Strengthen the hip abductors and improve leg height to the side

Katrina Motley Side Développé

Extreme range of motion at the hip is essential to achieve the desired dance aesthetic. The ability to externally rotate or turn out the hip is fundamental to ballet.

Strengthening the hip abductors is key for achieving a high leg height to the side in a développé or extension. This muscle group is responsible for lifting the leg to the side.

However, a common muscular imbalance found in dancers is tight and weak abductors. Muscular imbalances can lead to compensating and incorrect form, which can result in injury. The repetitive nature of ballet and most sports can cause certain muscle groups to work way more than others leading to a muscular imbalance. This type of work can inhibit a dancer or athlete from attaining peak performance if a weakness or tightness is never addressed.

Strengthen the abductors with monster walks.


SET UP: Standing with legs shoulder-width apart on the foam pad, take the loops in your hands. Slightly bend the elbows, keeping them glued by your side (not going behind you), with palms facing up, maintaining a bicep curl. Pull up enough so you feel resistance in your legs and arms.


Begin by pressing out with your right leg and step diagonally forward.

Repeat with the left, and continue with 10 walks forward and 10 walks back. Make sure to keep your legs shoulder-width apart as you walk, and keep the tension in the band.

REPETITION: Begin with 5 walks forward and 5 walks back

SETS:   3-5 sets

CUES:  Watch out for the pelvis tilting. Keep the hip bones level and concentrate on movement in the leg only.

MODIFICATIONS: Take smaller or bigger steps.

MUSCLES TARGETED: abductors and glutes

The muscles acting in the hip abduction are:

1) Gluteus Medius

2) Gluteus Minimum

3) Tensor Fascia Latae (TFL)

4) Sartorius

References:  Dance Anatomy and Kinesiology,  Karen S. Clippinger

Flexibility training techniques

When looking to improve your flexibility it is very beneficial to understand the different techniques involved, which ones are proven more beneficial, and how to apply them to your flexibility routine.

Rachel Hamrick

An educated dancer is a healthy one! Don't let injury set you back. You might not see an injury right away, but frequent muscle misuse can result in incorrect form, causing an injury years down the line.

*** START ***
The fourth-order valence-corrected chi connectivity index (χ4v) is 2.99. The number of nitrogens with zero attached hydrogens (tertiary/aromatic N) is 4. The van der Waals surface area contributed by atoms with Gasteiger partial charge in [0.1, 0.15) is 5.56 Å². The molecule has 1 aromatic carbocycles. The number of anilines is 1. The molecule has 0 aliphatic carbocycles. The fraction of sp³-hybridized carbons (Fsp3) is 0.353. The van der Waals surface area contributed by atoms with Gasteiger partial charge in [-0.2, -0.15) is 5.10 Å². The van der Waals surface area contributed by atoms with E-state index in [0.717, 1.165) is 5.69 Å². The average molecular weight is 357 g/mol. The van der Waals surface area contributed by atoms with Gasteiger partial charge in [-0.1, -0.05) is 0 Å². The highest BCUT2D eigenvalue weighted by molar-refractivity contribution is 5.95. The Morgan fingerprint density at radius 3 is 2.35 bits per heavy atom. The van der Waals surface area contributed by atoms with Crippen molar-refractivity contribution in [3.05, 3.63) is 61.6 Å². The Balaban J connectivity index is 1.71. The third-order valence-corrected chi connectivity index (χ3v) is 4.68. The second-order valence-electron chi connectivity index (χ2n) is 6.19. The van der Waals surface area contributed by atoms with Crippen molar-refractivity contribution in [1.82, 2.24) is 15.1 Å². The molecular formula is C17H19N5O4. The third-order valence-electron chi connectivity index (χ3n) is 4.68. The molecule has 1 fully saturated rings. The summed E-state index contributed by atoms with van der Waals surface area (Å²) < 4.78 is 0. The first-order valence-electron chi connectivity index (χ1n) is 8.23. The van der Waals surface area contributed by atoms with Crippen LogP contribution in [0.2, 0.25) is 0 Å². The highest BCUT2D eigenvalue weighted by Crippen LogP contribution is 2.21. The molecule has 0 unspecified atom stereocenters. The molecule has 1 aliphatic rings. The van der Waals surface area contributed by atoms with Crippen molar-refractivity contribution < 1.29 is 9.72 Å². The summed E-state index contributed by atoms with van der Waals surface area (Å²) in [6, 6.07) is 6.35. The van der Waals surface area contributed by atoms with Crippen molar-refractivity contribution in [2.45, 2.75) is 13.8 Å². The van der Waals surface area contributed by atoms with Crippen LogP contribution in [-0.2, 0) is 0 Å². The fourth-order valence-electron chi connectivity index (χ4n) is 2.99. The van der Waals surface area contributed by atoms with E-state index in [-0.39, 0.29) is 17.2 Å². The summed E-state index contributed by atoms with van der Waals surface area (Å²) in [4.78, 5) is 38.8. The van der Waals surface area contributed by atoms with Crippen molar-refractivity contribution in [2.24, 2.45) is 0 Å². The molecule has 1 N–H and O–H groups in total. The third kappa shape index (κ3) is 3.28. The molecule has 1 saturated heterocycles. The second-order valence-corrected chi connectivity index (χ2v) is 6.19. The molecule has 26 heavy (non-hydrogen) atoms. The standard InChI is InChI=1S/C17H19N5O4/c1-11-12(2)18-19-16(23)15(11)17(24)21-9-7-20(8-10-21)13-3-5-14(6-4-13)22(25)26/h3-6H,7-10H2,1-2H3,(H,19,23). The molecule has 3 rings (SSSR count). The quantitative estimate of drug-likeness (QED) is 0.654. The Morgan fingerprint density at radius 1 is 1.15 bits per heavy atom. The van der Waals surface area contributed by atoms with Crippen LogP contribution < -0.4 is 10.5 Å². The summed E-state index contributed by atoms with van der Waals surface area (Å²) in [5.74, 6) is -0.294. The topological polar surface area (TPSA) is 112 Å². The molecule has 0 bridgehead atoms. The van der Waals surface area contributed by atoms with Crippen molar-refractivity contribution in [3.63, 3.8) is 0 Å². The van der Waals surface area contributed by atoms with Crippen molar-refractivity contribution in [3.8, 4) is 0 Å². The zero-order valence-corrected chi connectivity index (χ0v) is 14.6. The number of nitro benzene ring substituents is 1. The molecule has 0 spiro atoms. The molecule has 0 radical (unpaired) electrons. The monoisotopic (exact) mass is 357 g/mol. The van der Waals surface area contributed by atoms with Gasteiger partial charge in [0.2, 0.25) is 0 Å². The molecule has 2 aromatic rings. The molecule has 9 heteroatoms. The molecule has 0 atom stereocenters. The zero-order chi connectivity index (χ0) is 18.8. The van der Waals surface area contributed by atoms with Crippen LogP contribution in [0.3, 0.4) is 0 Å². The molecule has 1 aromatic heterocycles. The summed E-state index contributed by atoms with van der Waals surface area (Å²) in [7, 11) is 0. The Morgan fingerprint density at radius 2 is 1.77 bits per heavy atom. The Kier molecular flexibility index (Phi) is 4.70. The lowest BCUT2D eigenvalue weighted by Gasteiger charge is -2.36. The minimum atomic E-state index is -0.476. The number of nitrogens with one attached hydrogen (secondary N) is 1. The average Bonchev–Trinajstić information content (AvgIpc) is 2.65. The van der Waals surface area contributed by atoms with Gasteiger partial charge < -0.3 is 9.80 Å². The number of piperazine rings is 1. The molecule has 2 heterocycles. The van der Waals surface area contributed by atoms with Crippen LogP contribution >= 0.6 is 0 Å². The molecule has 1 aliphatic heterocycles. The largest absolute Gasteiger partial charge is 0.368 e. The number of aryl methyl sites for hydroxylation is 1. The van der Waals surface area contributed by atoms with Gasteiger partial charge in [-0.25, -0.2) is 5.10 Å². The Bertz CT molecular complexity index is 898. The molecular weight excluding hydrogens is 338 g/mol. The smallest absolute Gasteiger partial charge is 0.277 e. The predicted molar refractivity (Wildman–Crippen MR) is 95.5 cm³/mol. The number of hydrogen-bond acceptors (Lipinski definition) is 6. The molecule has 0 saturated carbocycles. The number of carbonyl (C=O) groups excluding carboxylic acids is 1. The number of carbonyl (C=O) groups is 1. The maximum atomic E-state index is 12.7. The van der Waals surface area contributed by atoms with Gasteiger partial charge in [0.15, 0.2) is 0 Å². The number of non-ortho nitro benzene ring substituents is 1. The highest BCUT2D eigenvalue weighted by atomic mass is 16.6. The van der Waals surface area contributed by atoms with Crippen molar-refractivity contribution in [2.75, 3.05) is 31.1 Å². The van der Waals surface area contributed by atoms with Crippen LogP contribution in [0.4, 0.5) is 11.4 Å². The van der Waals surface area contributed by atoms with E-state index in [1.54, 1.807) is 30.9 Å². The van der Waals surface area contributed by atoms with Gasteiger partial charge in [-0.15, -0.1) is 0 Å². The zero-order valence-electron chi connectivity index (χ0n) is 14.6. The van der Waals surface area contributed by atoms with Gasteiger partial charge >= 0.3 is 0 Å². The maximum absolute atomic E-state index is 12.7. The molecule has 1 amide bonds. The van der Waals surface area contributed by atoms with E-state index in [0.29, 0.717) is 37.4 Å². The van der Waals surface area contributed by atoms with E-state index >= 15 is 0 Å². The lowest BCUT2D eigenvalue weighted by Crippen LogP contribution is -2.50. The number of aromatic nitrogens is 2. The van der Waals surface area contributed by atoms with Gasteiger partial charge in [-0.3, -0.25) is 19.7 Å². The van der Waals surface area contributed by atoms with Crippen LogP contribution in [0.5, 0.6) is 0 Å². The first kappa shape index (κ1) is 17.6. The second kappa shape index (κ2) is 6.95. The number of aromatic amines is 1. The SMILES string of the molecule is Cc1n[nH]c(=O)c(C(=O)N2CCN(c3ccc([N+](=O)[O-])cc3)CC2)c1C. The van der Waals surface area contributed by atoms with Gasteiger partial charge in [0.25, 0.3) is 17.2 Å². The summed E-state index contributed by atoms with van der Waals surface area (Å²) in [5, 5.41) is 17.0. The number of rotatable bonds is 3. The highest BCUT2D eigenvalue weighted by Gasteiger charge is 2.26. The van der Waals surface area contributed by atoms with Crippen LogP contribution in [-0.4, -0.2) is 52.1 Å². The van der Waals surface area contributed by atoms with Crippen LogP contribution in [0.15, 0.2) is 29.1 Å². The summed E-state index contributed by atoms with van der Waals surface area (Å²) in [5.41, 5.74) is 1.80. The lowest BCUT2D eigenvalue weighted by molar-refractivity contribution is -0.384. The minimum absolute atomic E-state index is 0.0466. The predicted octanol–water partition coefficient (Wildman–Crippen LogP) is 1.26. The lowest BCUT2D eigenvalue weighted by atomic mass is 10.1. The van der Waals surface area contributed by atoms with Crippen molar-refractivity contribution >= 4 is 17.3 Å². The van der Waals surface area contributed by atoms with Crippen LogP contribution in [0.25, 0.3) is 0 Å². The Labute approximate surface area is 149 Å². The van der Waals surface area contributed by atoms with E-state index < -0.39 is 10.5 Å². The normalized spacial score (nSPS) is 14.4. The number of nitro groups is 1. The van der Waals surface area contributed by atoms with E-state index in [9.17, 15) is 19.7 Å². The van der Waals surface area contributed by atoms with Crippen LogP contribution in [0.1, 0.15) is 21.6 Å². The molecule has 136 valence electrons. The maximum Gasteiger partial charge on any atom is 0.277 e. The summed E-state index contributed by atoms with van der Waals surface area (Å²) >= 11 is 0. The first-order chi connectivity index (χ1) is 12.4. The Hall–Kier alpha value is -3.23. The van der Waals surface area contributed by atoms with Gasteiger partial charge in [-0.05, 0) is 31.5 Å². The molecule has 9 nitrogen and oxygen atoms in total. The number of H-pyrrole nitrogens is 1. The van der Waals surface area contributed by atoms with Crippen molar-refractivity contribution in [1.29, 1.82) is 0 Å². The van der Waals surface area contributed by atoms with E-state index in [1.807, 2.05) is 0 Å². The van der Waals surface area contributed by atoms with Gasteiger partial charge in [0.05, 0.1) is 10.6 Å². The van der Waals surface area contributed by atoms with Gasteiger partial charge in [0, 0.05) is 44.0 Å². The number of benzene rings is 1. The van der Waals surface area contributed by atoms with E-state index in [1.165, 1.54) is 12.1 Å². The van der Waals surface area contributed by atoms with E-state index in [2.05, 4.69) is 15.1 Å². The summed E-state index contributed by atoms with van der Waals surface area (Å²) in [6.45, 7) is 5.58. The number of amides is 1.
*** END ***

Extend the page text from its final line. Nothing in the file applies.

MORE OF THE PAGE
Ballistic stretching

The oldest technique is the ballistic stretch, which consists of repetitive bouncing movements and uses a swinging momentum of the trunk or limb, forcing the limb into an extended range of motion when the muscle has not relaxed enough to enter it.

The trouble with ballistic stretching is that it is not well controlled and the end position is not held, so it is easy to over extend and risk injury. These movements should only be performed when the dancer/athlete is well warmed up or they could potentially cause an injury to muscle tissue, tendon or muscle connective tissue.

This type of stretching should be performed with caution and has been virtually abandoned by almost all experts in the field due to safety concerns.

Dynamic stretching

Dynamic stretching incorporates movements that mimic a specific sport or exercise in an exaggerated yet controlled manner; often include during the warm-up or in preparation for a sports event.

As an example of dynamic stretching for ballet, a controlled développé to the front or side dynamically stretches the hamstrings as it reaches maximal height.

This type of stretching is best for getting the body ready for an activity and used as a warm up. These stretches should be performed slowly to start and gradually increase the speed and power of the movement.

Passive stretching

Passive stretching is a technique in which you are relaxed with no muscle activation relying on the force of gravity. This type of slow, relaxed stretching is useful in relieving spasms in muscles after an injury. 

Static stretching

Static stretching involves holding a position and elongating the muscle to its tolerance. That is, you stretch to the farthest point and hold the stretch.

Once in the stretch position, remain in that position for 30 seconds, then relax. Each stretch should be repeated three to four times.Static stretches should never create a sharp or painful feeling. As one relaxes into the stretch, there may be a very slight lengthening of the muscle (stress-relaxation),but there is no rapid limb movement as in ballistic stretch. The stretching force is often created by gravity acting on the body. This force is applied in a slow and steady manner, and it is important to continue regular breathing throughout the stretch. 

Active stretching

Active stretching is one of the methods of stretching most used by today's dancers, athletes, athletic trainers, coaches, and professionals. This type of stretch requires muscle activation with no use of momentum to move into a deeper range of motion. With active stretching you are able to increase flexibility safely while simultaneously strengthening the muscles. This is crucial for movements in ballet because the goal is to have the strength necessary to hold the limbs in an extreme range of motion and be able to move through these positions with ease and control.

When engaging an active stretch a common technique proven beneficial is proprioceptive neuromuscular facilitation (PNF). The PNF stretching techniques employs the concept that the muscle relaxation part of the stretch is fundamental to effectively enhancing flexibility and deepen the stretch. A popular PNF technique is the contract-relax, where the muscle is stretched, contracted, relaxed, and stretched further.